2. The European Semester  

    With a view of achieving a more integrated surveillance of economic policies, it was suggested under the Europe 2020 initiative to synchronize the assessment of fiscal and structural policies of EU Member States in the so-called European Semester. This should allow Member States to benefit from ex-ante coordination at European level when they prepare their national budgets and national reform programs. The Communication specifies how the new surveillance cycle will work in practice.  

    The cycle starts in January with a Annual Growth Survey (AGS) by the European Commission, reviewing economic challenges for the EU and the euro area. The AGS will be presented to the European Parliament. Member States will submit their Stability and Convergence Programmes and their National Reform Programmes in April, so that the Commission can assess them simultaneously. Then the Council, based on Commission assessments, could issue country specific policy guidance in early July. Then, in the second part of the year, Member States will finalize their budgets.  

    Member States are not expected to present full-fledged budgets to the EU before they present them to their national Parliament. Rather, information to be transferred should allow for meaningful discussions on fiscal policy. This would require: (i) a update of the fiscal plans for the current year; (ii) a macroeconomic scenario underpinning budgetary projections; (iii) concrete indications on plans for the following budget; (iv) a description of the envisaged policies; and medium-term budgetary projections for main government variables.  

    3. Macro-economic surveillance  

    Building on the principles of the Communication of 12 May, the Commission proposes to develop a new structured mechanism for the detection and correction of emerging macro-economic imbalances, including competitiveness divergences. To better detect imbalances, the Commission will establish a scoreboard composed of economic and financial indicators. The Commission will carry out in-depth country-analysis and issue country-specific recommendations to tackle imbalances where necessary. If imbalances are perceived to be of a serious nature, the corrective arm of the mechanism would kick in and the Member State would be placed in an “excessive imbalances position”. This would lead to the issuance of detailed policy recommendations and regular reporting from the Member State to the Ecofin Council and the Eurogroup.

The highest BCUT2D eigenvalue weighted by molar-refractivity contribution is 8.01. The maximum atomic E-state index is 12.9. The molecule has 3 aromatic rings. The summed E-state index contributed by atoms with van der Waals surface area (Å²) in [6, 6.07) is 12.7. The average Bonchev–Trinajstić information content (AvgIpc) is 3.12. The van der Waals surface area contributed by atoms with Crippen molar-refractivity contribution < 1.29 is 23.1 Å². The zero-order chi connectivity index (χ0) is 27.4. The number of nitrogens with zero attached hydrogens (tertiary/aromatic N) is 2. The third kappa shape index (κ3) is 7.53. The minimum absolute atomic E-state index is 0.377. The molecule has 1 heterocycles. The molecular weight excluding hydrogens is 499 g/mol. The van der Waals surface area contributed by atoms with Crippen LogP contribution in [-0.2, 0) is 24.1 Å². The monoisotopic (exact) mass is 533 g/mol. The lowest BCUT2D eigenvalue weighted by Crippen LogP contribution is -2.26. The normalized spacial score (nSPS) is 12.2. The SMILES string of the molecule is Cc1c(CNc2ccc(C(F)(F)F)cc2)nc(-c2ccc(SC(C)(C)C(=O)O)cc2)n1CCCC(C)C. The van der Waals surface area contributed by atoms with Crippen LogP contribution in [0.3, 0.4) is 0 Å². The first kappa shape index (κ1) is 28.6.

4. Surveillance of structural reform  

    To have an effective surveillance of structural reform is important to identify bottlenecks, to attain the Europe 2020 objectives and the five headline targets (employment, social inclusion, research and innovation, education, energy and climate change).  

    Based on the National Reform Programmes of the Member States, the Commission will assess the way that each country progresses towards its national targets under Europe 2020. In case of insufficient progress, country-specific recommendations could be issued. The Commission may also directly address a warning to the relevant Member State.  

    5. Budgetary surveillance: anticipate, detect, correct  

    Countries saddled with high debt have been severely hit by the fallouts of the economic and financial crisis. Fiscal surveillance should better watch debt developments and make operational the debt criteria in the application of the Stability and Growth Pact in both its preventive and corrective dimension. In other terms, enforcement tools will be be applied in case of failure to comply with recommendations on public debt.  

    In good economic times, Member States with high public debt should aim at more demanding targets, in the form of medium-term budgetary objectives. As part of the corrective arm of the SGP, Member States should be subjected to provisions of the existing excessive deficit procedure if the pace of debt reduction is not satisfactory. This would be decided on the basis of compliance with a numerical benchmark complemented with sound economic judgement.